Fig. 3
figure 3

N-terminus Gly labeling of proteins. a A user-friendly protocol delivers single-site labeling of proteins. Deconvoluted ESI-MS confirms the %conversion and rules out the possibility of side reactions (also see Supplementary Figs. 70 and 71). R indicates the fragment from reagent 2e attached to the protein. b Extension of methodology for labeling single protein (insulin 6d) in a mixture of proteins (6d6j)

Access to analytically pure tagged proteins

At this stage, understanding the impact of functional group derivatizations of 2e on the reaction was essential for achieving the downstream tasks. We found that the amide linkage could be used while redesigning the reagent 2e to a symmetric bis-aldehyde (2f and 2g, Fig. 4a) with the handle for late-stage modification. Initially, the reaction of insulin with bis-aldehyde 2f resulted in poor conversions. However, the incorporation of polyethylene glycol (PEG)3 linker in redesigned aldehyde 2g regained the solubility of reagent and efficiency of transformation (88%, step 1, Fig. 4b; for the reaction of proteins 6a6c and PfAOS1 6k with 2g, see Supplementary Figs. 6264). We did not observe the formation of insulin–insulin complex (Supplementary Table 3 and Fig. 65). Initially, we examined the efficiency of late-stage installation with benzyloxyamine. The product characterization involved disulfide reduction, peptide mapping, and MS-MS (Supplementary Figs. 54 and  55). Subsequently, we showcased the potential of this transformation with derivatives of O-hydroxylamine such as 19F NMR probe 10a, biotin 10b, and a fluorophore 10c (step 2a, Fig. 4b). The excellent overall conversion (85%, 87%, and 87%, respectively) over the two steps (steps 1 and 2a; route 1) while retaining the selectivity is noteworthy (Supplementary Figs. 5659). 19F NMR probe attached insulin 11a shows a sharp NMR signal at −62.80 ppm (Fig. 4 and Supplementary Fig. 66). The incubated mixture of biotinylated insulin 11b and streptavidin (Stv-n) renders a sharp band at ~70 kDa for Stv-11b complex (Supplementary Fig. 67). The coumarin attached insulin 11c results in fluorescence emission at 428 nm (excitation at 333 nm, Supplementary Fig. 68).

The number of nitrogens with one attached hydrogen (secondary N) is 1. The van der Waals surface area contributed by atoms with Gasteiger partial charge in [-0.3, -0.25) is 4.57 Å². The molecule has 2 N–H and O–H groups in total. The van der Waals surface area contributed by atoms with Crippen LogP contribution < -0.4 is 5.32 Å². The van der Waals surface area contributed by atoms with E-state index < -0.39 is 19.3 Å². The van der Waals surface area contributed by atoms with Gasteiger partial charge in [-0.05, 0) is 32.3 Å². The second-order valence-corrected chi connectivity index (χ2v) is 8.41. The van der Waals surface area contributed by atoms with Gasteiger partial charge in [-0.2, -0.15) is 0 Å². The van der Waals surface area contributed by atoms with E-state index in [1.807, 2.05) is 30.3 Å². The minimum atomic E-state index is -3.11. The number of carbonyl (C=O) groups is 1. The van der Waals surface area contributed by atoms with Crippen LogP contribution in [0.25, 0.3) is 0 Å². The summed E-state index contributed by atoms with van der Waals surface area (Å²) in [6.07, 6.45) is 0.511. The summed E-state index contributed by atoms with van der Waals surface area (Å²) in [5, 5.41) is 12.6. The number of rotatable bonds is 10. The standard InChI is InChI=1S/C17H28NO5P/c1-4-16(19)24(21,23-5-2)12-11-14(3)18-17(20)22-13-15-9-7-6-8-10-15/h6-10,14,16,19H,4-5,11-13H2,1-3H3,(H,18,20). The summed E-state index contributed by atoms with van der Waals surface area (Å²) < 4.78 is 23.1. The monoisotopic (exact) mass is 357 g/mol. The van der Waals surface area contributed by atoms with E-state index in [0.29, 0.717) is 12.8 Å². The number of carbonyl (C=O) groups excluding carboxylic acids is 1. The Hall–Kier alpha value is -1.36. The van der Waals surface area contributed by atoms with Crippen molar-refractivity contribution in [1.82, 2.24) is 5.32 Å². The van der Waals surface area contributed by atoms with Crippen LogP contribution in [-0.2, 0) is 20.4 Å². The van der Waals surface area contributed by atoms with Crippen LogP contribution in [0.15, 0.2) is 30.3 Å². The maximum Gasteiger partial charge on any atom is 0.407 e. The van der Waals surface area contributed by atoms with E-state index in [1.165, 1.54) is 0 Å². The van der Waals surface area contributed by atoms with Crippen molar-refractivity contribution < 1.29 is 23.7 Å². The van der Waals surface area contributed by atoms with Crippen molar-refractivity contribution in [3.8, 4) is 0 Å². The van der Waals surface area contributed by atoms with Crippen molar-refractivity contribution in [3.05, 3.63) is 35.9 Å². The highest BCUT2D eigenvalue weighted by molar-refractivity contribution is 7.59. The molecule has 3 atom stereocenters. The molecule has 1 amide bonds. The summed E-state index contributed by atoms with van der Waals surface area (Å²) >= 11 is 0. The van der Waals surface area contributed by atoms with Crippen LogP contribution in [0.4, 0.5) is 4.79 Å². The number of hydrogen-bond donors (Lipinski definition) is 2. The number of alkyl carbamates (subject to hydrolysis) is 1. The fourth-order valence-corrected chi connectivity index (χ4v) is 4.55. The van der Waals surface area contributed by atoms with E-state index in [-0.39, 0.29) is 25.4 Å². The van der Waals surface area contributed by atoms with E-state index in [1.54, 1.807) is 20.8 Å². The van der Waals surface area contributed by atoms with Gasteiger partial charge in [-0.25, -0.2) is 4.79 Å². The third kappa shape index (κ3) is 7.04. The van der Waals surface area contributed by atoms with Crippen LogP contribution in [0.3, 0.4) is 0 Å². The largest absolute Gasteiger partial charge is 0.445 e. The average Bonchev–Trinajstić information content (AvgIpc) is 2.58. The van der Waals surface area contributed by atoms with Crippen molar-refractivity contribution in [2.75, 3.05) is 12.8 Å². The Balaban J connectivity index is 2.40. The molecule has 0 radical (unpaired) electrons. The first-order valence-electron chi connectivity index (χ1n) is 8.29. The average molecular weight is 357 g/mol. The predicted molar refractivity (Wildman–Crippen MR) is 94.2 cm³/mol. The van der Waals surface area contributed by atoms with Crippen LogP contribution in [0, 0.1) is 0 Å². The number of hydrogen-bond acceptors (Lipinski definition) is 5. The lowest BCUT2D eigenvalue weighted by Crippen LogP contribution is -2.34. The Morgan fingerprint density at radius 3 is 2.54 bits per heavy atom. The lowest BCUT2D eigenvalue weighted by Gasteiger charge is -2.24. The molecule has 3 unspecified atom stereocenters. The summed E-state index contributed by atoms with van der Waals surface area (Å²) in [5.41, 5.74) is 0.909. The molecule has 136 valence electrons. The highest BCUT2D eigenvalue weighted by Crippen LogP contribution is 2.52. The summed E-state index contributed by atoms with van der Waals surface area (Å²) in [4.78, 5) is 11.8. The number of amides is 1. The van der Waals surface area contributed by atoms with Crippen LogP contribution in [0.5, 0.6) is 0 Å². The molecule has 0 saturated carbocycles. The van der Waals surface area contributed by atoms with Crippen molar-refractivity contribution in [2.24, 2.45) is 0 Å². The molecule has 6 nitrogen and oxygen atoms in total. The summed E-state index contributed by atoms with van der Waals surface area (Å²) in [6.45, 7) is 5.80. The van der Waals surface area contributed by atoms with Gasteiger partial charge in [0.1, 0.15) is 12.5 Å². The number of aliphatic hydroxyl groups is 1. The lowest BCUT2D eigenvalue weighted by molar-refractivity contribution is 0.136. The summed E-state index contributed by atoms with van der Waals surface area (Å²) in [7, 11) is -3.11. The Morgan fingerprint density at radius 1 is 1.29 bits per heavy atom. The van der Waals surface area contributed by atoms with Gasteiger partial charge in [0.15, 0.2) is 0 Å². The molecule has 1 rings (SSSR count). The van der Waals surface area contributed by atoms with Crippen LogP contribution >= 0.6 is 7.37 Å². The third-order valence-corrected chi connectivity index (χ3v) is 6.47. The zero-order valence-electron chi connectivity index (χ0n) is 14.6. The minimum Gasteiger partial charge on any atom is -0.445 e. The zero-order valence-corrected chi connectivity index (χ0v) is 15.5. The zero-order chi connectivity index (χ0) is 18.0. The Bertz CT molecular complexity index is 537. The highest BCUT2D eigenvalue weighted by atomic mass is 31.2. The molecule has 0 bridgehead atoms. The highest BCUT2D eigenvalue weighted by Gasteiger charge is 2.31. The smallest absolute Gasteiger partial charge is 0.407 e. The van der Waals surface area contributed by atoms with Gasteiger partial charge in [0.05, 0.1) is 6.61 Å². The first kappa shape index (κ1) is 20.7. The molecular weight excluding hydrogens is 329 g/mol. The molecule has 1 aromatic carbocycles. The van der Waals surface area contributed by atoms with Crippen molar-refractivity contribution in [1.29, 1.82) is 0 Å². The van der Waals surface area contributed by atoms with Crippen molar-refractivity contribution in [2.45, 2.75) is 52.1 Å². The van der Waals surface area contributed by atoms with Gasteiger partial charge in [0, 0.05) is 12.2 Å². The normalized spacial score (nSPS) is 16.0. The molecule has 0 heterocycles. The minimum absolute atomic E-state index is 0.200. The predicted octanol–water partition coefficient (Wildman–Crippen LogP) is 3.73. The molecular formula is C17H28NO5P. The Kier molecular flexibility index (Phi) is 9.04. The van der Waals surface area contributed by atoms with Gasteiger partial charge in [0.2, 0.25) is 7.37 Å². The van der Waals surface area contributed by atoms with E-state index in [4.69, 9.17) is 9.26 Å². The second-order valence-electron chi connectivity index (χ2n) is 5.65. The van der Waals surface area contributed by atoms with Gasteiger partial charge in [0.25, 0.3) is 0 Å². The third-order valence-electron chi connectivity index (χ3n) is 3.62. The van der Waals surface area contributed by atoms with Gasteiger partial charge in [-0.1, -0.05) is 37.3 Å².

Fig. 4
figure 4

Late-stage tagging and isolation of analytically pure tagged proteins. a Design elements of a symmetric bis-aldehyde. b Insulin is labeled through aminoalcohol formation with reagent 2g. The labeled insulin 9 can be treated with derivatives of O-hydroxylamine 10a10c for tagging them with 19F-NMR probe, biotin, and coumarin. Alternatively, it can be immobilized on hydrazide functionalized resin through single-site to deliver 13. The unreacted insulin 6d is recovered and recycled. Subsequent treatment of 13 with 10a delivers analytically pure 11a after removing excess 10a through spin concentration. The hydrazide functionalized resin 12 is recovered and recycled multiple (5–8) times without loss of activity. Similar protocol renders pure 11b and 11c. For single-step late-stage installation of a probe, please see Supplementary Fig. 74

Our next goal was to integrate a purification protocol with the aminoalcohol chemistry (steps 1, 2b, and 3; route 2; Fig. 4b). Initially, we mixed the reaction mixture of step 1 (9 + 6d) with hydrazide functionalized resin (step 2b, Fig. 4b). This step exhibits excellent efficiency and results in > 95% single-site immobilization of the labeled protein (9). The unreacted protein (6d) was recovered with > 95% efficiency and recycled. Finally, the immobilized protein (13) was released with O-hydroxylamine derivatives (10a10c) from resin through transoximization (step 3, Fig. 4b). The centrifugal spin concentration results in the analytically pure single-site tagged protein (Supplementary Figs. 60 and  61). The single-site immobilized labeled insulin rendered efficient parallel installation of 19F NMR probe, biotin, and fluorophore (three steps, two purifications; 54%, 57%, and 58% overall isolated yields; Supplementary Figs. 60 and  61). The coumarin tagged insulin (11c) exhibits excellent product stability over a broad range of pH (3–11) at 25 °C for 36 h (Supplementary Fig. 76).

Bioactivity assays